The Parents' Review
A Monthly Magazine of Home-Training and Culture
Edited by Charlotte Mason.
"Education is an atmosphere, a discipline, a life."
Notes of Lessons.
Volume 15, 1904, pg. 227-229
Group: Drill. Class IV. Time: 20 minutes.
By C. A. Fraser
I. To increase the girls' interest in drill by teaching them a new kind.
II. To train the girls in accuracy of movement and prompt obedience to the word of command.
III. To teach the girls to keep perfect time with the music.
IV. To teach the girls self-reliance.
V. To teach them club exercises.
Step I.--Ask the girls what the use of club-drill is? It strengthens the muscles of the arm and wrist and makes the wrist more supple. It teaches us to use our arms freely while the rest of the body remains still. Also club-drill helps us to hold our heads erect, presses back our shoulders and develops our chests.
Step II.--See that the girls are standing properly--feet firmly planted on the ground, heels together, head erect and shoulders well thrown back. She the girls how the club is held, by placing it in the hollow of the thumb and first finger. Tell the girls that there are two turns in club-drill--the outer turn, which consists in dropping the club away from you, and the inner turn, which consists in dropping the club towards you. Show both the turns, taking care that the girls are sure which is the outer and which the inner turns. When the turns are mastered go on to the first exercise.
Do Exercise I. very slowly two or three times, counting aloud distinctly. Then let the girls do it slowly while the teacher counts aloud. Then take this exercise with music, first telling the girls that one bar of music goes to each movement.
Before going on to the next exercise make the girls take three deep breaths by placing the hands on the hips, shutting the mouth and breathing through the nose. Fill the lungs. Let the breath go slowly through the mouth. Give this breathing exercise after each exercise.
Exercise II. Movement 1.--Make the outer turn--with right arm bent from the elbow--behind the head. Movement 2.--Extend the arm outwards on a line with the shoulder and swing across the chest. Do the same with the left arm.
Exercise III. Movement 1.--Make the inner turn--with the right arm bent from the elbow--behind the head. Movement 2.--Extend the arm outwards on a line with the shoulder and swing it across the chest. Do the same with the left arm.
These exercises are to be taken in the same way as Exercise I. While the exercises are being done, see that the girls continue to stand well with heels together, and prevent as much as possible unnecessary swinging of the body. If the girls find great difficulty in doing the turns, let them do the exercises without the turns and merely dropping the clubs from the wrist.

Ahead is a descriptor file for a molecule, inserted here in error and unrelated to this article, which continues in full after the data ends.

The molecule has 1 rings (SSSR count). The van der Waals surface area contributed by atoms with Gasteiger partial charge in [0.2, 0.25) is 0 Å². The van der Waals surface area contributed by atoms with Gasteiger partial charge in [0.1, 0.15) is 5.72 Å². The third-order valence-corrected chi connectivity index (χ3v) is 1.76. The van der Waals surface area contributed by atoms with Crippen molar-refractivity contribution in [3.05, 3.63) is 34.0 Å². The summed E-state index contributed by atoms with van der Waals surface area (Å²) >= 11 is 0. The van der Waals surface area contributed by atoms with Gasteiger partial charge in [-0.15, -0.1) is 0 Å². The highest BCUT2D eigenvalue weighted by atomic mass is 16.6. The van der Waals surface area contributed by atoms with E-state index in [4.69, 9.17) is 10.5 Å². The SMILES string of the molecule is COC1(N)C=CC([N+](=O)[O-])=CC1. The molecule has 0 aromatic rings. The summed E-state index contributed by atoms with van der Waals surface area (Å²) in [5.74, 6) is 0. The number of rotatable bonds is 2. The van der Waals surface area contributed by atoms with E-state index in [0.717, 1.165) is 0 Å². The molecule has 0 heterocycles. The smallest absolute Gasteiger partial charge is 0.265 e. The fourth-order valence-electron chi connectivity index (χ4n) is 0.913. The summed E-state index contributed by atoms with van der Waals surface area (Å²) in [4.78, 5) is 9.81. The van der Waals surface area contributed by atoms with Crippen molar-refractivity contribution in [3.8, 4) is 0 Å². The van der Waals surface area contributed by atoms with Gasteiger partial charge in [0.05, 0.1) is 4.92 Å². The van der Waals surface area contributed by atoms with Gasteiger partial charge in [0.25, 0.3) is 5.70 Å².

Step III.--Take all the exercises together with music, letting the girls do them entirely alone.
Group: English Class II. Time: 20 minutes.
By H. M. A. Bell.
I. To increase the children's power of reasoning and attention.
II. To increase their knowledge of English Grammar.
III. To introduce a new part of speech--preposition.
Step I.--Draw from the children the names of the two kinds of verbs and the difference between them, by putting up sentences on the board. Thus in the sentence "Father slept," "slept" is intransitive, therefore he could not "slept" anything, as "slept" cannot have an object.
Step II.--Put on the board the sentence "Mary went," and ask the children to try and make it more complete by adding an object. "Mary went school" would not be sense, but "Mary went to school" would be. Ask for other phrases saying where Mary went, as: for a walk, in the town, with mother, on her bicycle, by train, etc.
--Tell the children that these little words on, in, by, for, with, etc., belong to a class of little words which are very much used with intransitive verbs, and though they have not much meaning when used alone, yet in a sentence they cannot stand without an object. You cannot say "Mary went in," without saying what she went in.
Step IV.--Introduce the word "preposition" giving its derivation. Because these little words always take objects after them and because their place is before the object, they are called prepositions, "pre" being the Latin word for "before," and "position" another word for "place."
Step V.--Write on the board the definition:--"A preposition always has an object after it."
Step VI.--Let the children work through the following exercises:--
(1.) Put three objects after each of the following prepositions:--in, on, over, by, with and from.
(2.) Put three prepositions and their objects after the following:--Mary plays, Mother sits, John runs.
(3.) Supply three prepositions in each of the following sentences:--The books is ___ the table. The chair is ___ the door. I stood ___ the window.
(4.) Supply three subjects and verbs to each of the following prepositions and objects:___ ___ ___ in the garden, ___ ___ on the floor, ___ ___ by the fire.
(5.) Make three sentences about each of the following, each sentence to contain an intransitive verb, preposition and object:--The white pony, my little brother, that pretty flower.
Typed by Blossom Barden, June, 2023; Proofread by LNL, June, 2023